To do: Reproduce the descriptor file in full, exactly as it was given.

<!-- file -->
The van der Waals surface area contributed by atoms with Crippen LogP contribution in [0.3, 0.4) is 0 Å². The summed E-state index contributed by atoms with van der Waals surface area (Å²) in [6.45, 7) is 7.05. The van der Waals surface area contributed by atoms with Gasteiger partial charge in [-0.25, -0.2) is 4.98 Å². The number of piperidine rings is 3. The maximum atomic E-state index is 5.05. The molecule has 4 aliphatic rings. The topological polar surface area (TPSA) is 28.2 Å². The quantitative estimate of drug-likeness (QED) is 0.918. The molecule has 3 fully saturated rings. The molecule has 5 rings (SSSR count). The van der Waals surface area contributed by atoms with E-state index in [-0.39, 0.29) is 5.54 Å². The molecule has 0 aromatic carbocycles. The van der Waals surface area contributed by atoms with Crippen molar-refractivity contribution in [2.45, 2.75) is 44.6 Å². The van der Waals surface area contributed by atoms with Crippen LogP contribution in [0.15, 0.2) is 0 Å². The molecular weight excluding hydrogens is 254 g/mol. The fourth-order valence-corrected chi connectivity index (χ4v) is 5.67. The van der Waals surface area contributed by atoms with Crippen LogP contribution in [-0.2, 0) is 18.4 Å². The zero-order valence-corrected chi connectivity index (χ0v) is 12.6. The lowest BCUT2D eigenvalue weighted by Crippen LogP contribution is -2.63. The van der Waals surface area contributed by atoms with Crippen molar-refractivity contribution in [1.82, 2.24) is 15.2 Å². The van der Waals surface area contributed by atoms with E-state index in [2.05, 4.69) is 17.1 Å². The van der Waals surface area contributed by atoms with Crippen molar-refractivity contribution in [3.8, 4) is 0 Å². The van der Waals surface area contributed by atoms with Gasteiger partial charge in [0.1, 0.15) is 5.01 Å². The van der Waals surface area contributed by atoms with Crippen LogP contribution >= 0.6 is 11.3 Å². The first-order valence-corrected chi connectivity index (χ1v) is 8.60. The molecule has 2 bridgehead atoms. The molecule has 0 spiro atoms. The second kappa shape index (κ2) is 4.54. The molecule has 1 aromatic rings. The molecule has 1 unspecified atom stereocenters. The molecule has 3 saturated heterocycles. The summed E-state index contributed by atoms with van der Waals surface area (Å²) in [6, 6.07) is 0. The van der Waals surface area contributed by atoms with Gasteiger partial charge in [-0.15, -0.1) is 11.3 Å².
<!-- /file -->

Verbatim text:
The van der Waals surface area contributed by atoms with Crippen LogP contribution in [0.3, 0.4) is 0 Å². The summed E-state index contributed by atoms with van der Waals surface area (Å²) in [6.45, 7) is 7.05. The van der Waals surface area contributed by atoms with Gasteiger partial charge in [-0.25, -0.2) is 4.98 Å². The number of piperidine rings is 3. The maximum atomic E-state index is 5.05. The molecule has 4 aliphatic rings. The topological polar surface area (TPSA) is 28.2 Å². The quantitative estimate of drug-likeness (QED) is 0.918. The molecule has 3 fully saturated rings. The molecule has 5 rings (SSSR count). The van der Waals surface area contributed by atoms with E-state index in [-0.39, 0.29) is 5.54 Å². The molecule has 0 aromatic carbocycles. The van der Waals surface area contributed by atoms with Crippen molar-refractivity contribution in [2.45, 2.75) is 44.6 Å². The van der Waals surface area contributed by atoms with Crippen LogP contribution in [0.15, 0.2) is 0 Å². The molecular weight excluding hydrogens is 254 g/mol. The fourth-order valence-corrected chi connectivity index (χ4v) is 5.67. The van der Waals surface area contributed by atoms with Crippen LogP contribution in [-0.2, 0) is 18.4 Å². The zero-order valence-corrected chi connectivity index (χ0v) is 12.6. The lowest BCUT2D eigenvalue weighted by Crippen LogP contribution is -2.63. The van der Waals surface area contributed by atoms with Crippen molar-refractivity contribution in [1.82, 2.24) is 15.2 Å². The van der Waals surface area contributed by atoms with E-state index in [2.05, 4.69) is 17.1 Å². The van der Waals surface area contributed by atoms with Crippen molar-refractivity contribution in [3.8, 4) is 0 Å². The van der Waals surface area contributed by atoms with Gasteiger partial charge in [0.1, 0.15) is 5.01 Å². The van der Waals surface area contributed by atoms with Crippen LogP contribution >= 0.6 is 11.3 Å². The first-order valence-corrected chi connectivity index (χ1v) is 8.60. The molecule has 2 bridgehead atoms. The molecule has 0 spiro atoms. The second kappa shape index (κ2) is 4.54. The molecule has 1 aromatic rings. The molecule has 1 unspecified atom stereocenters. The molecule has 3 saturated heterocycles. The summed E-state index contributed by atoms with van der Waals surface area (Å²) in [6, 6.07) is 0. The van der Waals surface area contributed by atoms with Gasteiger partial charge in [-0.15, -0.1) is 11.3 Å².